In the recent past, the Shattuck was cash only. Now not only do they accept plastic, but they have two ticket kiosks in the lobby. If there is no line at all, it's faster to conduct a transaction with a box office attendant; but if there is at least one person in front of me, it's faster to use the kiosk. Their kiosks are unusual in that just before I confirm that I want my tickets, it gives me a heads up about how full the theater is right now (46% full,in tonight's case). This is helpful information, as it might scare me off the movie if I'm warned that I'll end up with a bad angle, and at a minimum it tells me whether I should rush to secure a seat, or if I have time to visit the bathroom or concession stand.
As it turns out, 46% full (or it might have been 46% of seats remaining, I forget) is pretty full. My girlfriend and I were still seated to one side and fairly close to the screen in one of the larger Egyptian themed auditoriums.
A black-and-white ad for Tanqueray gin features a smooth, good-looking bartender mixing drinks to a rotating cast of characters throughout the evening; passing his fellow bartender's number to a lady in waiting; throwing out an obnoxious patron; cheering up a sobbing bride; disrupting the game of a bragging pool player; and generally being charismatic, professional, and admired. At evening's end, he makes his way to some other bar, where he relaxes at a piano and has a drink of his own. Doesn't make me want to drink gin, but it does make me want to hang out with this guy.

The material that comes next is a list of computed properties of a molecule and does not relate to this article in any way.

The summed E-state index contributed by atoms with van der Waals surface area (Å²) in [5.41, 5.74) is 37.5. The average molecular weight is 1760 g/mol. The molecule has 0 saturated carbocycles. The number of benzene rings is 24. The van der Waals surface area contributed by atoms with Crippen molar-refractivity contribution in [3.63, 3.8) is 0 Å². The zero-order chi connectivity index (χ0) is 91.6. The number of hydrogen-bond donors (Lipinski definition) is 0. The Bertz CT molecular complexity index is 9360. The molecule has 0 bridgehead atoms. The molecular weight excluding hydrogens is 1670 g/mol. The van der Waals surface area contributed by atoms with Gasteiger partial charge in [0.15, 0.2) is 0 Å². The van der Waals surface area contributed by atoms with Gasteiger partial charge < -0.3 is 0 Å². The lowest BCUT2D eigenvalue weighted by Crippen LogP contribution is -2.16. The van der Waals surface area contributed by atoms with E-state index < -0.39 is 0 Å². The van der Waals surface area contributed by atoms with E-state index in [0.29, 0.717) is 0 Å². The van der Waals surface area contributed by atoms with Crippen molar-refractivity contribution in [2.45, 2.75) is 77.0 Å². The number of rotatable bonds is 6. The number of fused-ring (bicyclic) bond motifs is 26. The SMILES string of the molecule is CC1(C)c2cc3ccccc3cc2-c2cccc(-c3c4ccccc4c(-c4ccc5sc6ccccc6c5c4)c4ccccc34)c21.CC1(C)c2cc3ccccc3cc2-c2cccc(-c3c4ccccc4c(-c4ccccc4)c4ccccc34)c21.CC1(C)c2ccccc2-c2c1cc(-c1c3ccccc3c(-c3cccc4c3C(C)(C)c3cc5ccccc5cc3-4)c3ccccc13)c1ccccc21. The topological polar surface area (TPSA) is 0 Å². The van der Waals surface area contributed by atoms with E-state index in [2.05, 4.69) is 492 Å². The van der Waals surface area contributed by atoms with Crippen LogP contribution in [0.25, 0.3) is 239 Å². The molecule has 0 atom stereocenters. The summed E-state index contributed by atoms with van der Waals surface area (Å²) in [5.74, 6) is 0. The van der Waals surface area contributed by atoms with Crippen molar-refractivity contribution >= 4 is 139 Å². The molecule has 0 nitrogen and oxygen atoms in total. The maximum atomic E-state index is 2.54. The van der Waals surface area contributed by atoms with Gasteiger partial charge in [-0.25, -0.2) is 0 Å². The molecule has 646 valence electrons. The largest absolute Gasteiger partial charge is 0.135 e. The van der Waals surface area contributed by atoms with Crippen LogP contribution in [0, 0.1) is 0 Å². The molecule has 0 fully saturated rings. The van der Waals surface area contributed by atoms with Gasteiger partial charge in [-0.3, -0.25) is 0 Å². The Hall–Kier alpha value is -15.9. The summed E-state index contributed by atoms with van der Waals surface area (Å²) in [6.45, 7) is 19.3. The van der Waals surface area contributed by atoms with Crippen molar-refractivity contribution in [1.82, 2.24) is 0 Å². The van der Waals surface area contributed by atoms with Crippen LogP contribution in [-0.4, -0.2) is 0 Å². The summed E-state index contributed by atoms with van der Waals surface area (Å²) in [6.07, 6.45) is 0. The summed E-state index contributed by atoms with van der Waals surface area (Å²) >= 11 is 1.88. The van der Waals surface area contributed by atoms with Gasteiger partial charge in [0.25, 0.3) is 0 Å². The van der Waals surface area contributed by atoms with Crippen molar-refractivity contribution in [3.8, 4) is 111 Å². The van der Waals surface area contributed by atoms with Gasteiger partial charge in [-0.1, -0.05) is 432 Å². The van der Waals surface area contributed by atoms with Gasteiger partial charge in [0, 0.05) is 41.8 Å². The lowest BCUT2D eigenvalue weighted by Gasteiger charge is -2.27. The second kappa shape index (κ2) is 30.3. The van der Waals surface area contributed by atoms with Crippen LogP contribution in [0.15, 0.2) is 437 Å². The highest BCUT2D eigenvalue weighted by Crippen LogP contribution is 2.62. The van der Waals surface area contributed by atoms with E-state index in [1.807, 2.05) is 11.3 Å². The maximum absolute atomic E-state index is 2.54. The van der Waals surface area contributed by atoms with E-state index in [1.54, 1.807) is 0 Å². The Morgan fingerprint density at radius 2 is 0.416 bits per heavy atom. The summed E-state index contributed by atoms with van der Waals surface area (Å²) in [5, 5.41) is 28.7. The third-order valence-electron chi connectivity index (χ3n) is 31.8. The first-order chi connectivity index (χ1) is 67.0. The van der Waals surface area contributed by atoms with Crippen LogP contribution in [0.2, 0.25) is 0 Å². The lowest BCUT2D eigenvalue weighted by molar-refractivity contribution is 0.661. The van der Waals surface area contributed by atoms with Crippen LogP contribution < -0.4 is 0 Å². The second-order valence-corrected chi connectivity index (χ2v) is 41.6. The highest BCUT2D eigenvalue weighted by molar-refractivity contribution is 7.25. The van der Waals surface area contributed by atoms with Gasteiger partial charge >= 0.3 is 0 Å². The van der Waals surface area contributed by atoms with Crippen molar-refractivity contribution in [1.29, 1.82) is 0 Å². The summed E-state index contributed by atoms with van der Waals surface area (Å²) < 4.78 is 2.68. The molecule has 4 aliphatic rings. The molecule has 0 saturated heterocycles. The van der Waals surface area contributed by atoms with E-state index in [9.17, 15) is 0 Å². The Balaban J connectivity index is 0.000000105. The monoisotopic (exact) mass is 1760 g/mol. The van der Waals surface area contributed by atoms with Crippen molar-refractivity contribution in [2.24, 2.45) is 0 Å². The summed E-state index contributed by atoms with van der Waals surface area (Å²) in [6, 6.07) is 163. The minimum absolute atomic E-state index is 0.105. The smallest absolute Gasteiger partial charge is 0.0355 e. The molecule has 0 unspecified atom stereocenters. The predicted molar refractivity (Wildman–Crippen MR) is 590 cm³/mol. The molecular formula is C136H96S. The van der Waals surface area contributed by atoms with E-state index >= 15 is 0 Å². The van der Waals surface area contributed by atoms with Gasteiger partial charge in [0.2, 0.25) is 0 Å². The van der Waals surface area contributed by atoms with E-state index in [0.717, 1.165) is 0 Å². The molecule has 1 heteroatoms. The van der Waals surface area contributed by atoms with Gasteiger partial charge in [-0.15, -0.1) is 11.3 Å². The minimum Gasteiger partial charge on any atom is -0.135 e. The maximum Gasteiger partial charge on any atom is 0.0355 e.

Blue Is the Warmest Color (Trailer 1)
Two young women meet, fall in love, and perhaps fall out of love. The women look like they’ll have a magnetic attraction, but it’s difficult to tell, because as with most foreign language films, the trailer is too timid to have non-English dialog with subtitles, instead wasting much of its time with quotes from various reviewers and personalities. This makes for an uninformative trailer, but has spoiled little of the film. This trailer is notable for being the first I’ve ever seen where the film advertised is rated NC-17.
Saving Mr. Banks (Trailer 1)
Smooth talker Walt Disney (Tom Hanks) tries to convince Mrs. P.L. Travers (Emma Thompson) to allow his studio to adapt Mary Poppins for the big screen. Travers doesn’t approve of Disney’s free-spirited ideas about her character, and Disney can’t seem to figure out what makes Travers tick. But don’t worry, the trailer will explain everything for you in great detail, and I assure you, by movie’s end the Poppins will get made and the two artists will be fast friends.
The Book Thief (Trailer 1)
During World War II, an orphan is taken in by an older couple who pretend to be her parents, while they also hide a young man from the Nazis. Has there ever been a Holocaust movie that wasn’t dramatic and gripping? Let’s just assume the same will be true here, and focus instead on the nuances. First, Geoffrey Rush and Emily Watson will be excellent. Second, having German characters speak English with German accents is annoying. Third, the narration is unnecessary.
How I Live Now (Trailer 1)
Saoirse Ronan falls in love with a boy in the Irish or English countryside, but war breaks out and separates the two. I’m intrigued by what war the film will concoct to keep them apart. Ronan has a perfect record of performances in the six movies I’ve seen her in, and she looks just as convincing and watchable here. The trailer, however, is discordant, overlaying peppy rock music to what should be tense chases and melancholy scenes of destruction.
The Hunger Games: Catching Fire (Trailer 2)